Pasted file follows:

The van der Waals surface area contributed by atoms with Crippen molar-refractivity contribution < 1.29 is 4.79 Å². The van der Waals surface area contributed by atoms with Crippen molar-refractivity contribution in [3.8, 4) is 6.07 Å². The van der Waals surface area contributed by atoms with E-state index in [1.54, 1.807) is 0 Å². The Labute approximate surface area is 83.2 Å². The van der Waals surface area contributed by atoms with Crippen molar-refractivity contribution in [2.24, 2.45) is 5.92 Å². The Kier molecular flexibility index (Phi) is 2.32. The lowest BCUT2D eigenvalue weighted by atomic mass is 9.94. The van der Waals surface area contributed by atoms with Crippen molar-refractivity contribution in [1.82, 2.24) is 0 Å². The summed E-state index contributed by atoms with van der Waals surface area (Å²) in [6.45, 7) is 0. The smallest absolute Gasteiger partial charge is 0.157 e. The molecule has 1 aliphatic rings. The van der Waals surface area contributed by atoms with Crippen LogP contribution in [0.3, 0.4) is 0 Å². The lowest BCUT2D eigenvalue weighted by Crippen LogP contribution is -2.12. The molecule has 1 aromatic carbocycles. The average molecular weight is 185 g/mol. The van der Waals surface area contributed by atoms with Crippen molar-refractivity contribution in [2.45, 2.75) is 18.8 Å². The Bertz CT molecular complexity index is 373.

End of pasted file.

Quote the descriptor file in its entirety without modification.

The van der Waals surface area contributed by atoms with Crippen molar-refractivity contribution < 1.29 is 4.79 Å². The van der Waals surface area contributed by atoms with Crippen molar-refractivity contribution in [3.8, 4) is 6.07 Å². The van der Waals surface area contributed by atoms with E-state index in [1.54, 1.807) is 0 Å². The Labute approximate surface area is 83.2 Å². The van der Waals surface area contributed by atoms with Crippen molar-refractivity contribution in [2.24, 2.45) is 5.92 Å². The Kier molecular flexibility index (Phi) is 2.32. The lowest BCUT2D eigenvalue weighted by atomic mass is 9.94. The van der Waals surface area contributed by atoms with Crippen molar-refractivity contribution in [1.82, 2.24) is 0 Å². The summed E-state index contributed by atoms with van der Waals surface area (Å²) in [6.45, 7) is 0. The smallest absolute Gasteiger partial charge is 0.157 e. The molecule has 1 aliphatic rings. The van der Waals surface area contributed by atoms with Crippen LogP contribution in [0.3, 0.4) is 0 Å². The lowest BCUT2D eigenvalue weighted by Crippen LogP contribution is -2.12. The molecule has 1 aromatic carbocycles. The average molecular weight is 185 g/mol. The van der Waals surface area contributed by atoms with Crippen molar-refractivity contribution in [2.45, 2.75) is 18.8 Å². The Bertz CT molecular complexity index is 373.